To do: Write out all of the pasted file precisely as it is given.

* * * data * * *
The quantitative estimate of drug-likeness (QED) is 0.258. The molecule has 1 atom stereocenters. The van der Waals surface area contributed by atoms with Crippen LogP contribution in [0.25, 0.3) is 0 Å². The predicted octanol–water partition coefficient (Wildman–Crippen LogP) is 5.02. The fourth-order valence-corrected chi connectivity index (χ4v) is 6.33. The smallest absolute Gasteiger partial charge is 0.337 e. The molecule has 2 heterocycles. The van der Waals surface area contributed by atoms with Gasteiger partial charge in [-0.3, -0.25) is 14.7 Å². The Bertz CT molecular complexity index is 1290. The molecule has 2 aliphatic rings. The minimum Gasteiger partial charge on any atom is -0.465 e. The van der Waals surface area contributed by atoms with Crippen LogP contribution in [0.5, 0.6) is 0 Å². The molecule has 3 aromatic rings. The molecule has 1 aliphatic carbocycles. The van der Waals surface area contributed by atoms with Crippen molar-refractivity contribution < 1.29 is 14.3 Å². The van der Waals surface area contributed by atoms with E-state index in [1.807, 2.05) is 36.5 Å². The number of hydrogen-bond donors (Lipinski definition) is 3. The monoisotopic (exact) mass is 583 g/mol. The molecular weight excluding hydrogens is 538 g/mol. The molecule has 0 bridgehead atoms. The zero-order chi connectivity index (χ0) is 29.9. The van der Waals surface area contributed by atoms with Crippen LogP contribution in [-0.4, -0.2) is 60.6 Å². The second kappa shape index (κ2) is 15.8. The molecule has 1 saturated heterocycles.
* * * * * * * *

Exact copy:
The quantitative estimate of drug-likeness (QED) is 0.258. The molecule has 1 atom stereocenters. The van der Waals surface area contributed by atoms with Crippen LogP contribution in [0.25, 0.3) is 0 Å². The predicted octanol–water partition coefficient (Wildman–Crippen LogP) is 5.02. The fourth-order valence-corrected chi connectivity index (χ4v) is 6.33. The smallest absolute Gasteiger partial charge is 0.337 e. The molecule has 2 heterocycles. The van der Waals surface area contributed by atoms with Gasteiger partial charge in [-0.3, -0.25) is 14.7 Å². The Bertz CT molecular complexity index is 1290. The molecule has 2 aliphatic rings. The minimum Gasteiger partial charge on any atom is -0.465 e. The van der Waals surface area contributed by atoms with Crippen LogP contribution in [0.5, 0.6) is 0 Å². The molecule has 3 aromatic rings. The molecule has 1 aliphatic carbocycles. The van der Waals surface area contributed by atoms with Crippen molar-refractivity contribution < 1.29 is 14.3 Å². The van der Waals surface area contributed by atoms with E-state index in [1.807, 2.05) is 36.5 Å². The number of hydrogen-bond donors (Lipinski definition) is 3. The monoisotopic (exact) mass is 583 g/mol. The molecular weight excluding hydrogens is 538 g/mol. The molecule has 0 bridgehead atoms. The zero-order chi connectivity index (χ0) is 29.9. The van der Waals surface area contributed by atoms with Crippen LogP contribution in [-0.4, -0.2) is 60.6 Å². The second kappa shape index (κ2) is 15.8. The molecule has 1 saturated heterocycles.